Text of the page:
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Published: June 12th 2016
Almost all generalizations are inaccurate to a greater or lesser degree, but I have always thought of the Normandy invasion in terms of large aggregates of men engaged in fights to take it to the enemy in weather that was tolerable. I have always thought of the Battle of the Bulge as smaller units, unorganized groups of men, and brave individuals performing heroically from defensive positions against a charging, well-armed enemy in weather that was beyond awful. Today's journey was our first day in the landscape of the Bulge. But it started at the sites of lesser well known but devastating battles at Aachen and the Hürtgen Forest.
The connected battles to take Aachen and the Hürtgen Forest constitute the longest battle ever fought by the US Army, lasting from September 19, 1944 to February 10, 1945. They were undertaken mostly to try to take the dams on the Ruhr River so that the Germans would not be able to release the water from the dams and flood the downstream area, thus making further Allied advances difficult or impossible, at least temporarily. There was also a desire to capture the first German city, and Aachen also had symbolic importance as
the original seat of the Holy Roman Empire. However, the terrain was completely unforgiving, the Germans were well dug in (including the Siegfried Line installations), and the Germans were will to fight very hard to protect the first city that might fall to the Allies and to protect the staging area for the forces that would strike back with the Bulge offensive which the Germans called Wacht am Rhein (Watch on the Rhine). The result was a bloodbath, with the Americans losing 33,000 men and the Germans 28,000 (total casualties, not deaths). If you read oral histories, the descriptions sound as horrific as those of the equally pointless battle at Peleliu in the Palau Islands. We started the day in the Hürtgen Forest where we were able to lo0cate a site where an American tank was hit and set on fire. The heat melted the track into the ground, where it remains today. We followed that up by locating some of the remaining dragon's teeth from the German defensive Siegfried Line. We then visited Lanzerath Ridge. Disappointingly, it is so overgrown now that it is difficult to recognize anything. At Lanzerath Ridge, Lt. Lyle Bouck led a 17 man Intelligence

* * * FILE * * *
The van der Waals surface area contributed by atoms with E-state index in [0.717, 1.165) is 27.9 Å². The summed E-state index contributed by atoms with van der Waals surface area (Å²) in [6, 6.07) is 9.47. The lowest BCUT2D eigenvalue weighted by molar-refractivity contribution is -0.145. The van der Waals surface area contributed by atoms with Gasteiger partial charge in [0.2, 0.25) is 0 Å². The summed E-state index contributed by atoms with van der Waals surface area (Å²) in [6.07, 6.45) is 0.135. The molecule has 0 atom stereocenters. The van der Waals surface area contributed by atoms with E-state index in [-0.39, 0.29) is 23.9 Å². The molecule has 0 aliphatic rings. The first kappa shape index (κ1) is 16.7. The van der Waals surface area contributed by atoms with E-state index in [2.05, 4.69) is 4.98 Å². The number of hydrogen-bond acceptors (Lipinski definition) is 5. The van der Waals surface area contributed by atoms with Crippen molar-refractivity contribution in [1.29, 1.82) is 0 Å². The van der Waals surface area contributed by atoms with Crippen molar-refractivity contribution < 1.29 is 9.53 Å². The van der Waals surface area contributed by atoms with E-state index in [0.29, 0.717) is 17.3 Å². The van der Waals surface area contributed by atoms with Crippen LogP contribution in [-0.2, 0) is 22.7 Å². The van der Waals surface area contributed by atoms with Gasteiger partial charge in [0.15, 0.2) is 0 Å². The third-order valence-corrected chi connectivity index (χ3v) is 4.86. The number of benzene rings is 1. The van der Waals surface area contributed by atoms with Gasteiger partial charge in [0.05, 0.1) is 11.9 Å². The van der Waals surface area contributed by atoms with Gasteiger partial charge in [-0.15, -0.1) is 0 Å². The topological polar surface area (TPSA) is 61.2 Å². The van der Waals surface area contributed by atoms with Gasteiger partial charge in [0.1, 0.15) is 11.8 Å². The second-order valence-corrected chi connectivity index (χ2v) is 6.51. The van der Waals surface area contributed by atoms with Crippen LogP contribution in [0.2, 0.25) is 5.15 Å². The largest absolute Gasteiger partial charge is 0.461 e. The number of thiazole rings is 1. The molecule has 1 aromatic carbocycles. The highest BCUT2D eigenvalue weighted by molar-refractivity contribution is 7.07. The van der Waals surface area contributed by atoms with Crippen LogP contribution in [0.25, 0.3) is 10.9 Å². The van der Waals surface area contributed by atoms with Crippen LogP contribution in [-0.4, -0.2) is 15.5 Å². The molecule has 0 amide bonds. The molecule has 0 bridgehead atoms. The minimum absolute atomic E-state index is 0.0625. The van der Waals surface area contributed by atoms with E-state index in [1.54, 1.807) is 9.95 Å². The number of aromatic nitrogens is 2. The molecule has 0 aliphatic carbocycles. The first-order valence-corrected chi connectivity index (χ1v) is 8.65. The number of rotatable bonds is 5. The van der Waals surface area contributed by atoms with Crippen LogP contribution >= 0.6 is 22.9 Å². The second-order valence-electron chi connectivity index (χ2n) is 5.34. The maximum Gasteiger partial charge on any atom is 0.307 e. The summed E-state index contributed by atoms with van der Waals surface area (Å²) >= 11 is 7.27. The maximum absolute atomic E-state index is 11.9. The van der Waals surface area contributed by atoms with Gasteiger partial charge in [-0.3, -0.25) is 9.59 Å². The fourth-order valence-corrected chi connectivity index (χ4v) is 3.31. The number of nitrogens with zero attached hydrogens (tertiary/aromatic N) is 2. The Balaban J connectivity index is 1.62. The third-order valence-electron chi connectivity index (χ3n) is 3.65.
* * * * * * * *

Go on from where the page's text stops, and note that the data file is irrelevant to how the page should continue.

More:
and Reconnaissance platoon that was left behind as a delaying force, basically to be sacrificed. These men were selected as excellent marksmen and for being in excellent physical condition, but were not combat trained and had been ordered to avoid contact with the enemy as a result. As the other local troops pulled out, the platoon occupied a fairly defensible dugout and commandeered some extra weapons. They then proceeded to hold up the entire 1st Panzer Division (over 10,000 men) for about 20 hours. Although only one man was killed, most were wounded, and exhausted and out of ammunition they were finally captured a few hours before midnight. When the clock struck midnight, Lt. Bouck turned 21 years old.
The Battle of the Bulge (as it became known in the Allied countries) was conceived Hitler as a grand stroke in which large, heavily armed and armored forces would break out through thinly held Allied lines in the Losheim Gap and rapidly thrust to the Meuse River, force a crossing, and push on to take Antwerp. He hoped to shut off the supply lines, divide the American and British forces, and force them to sue for peace because of inability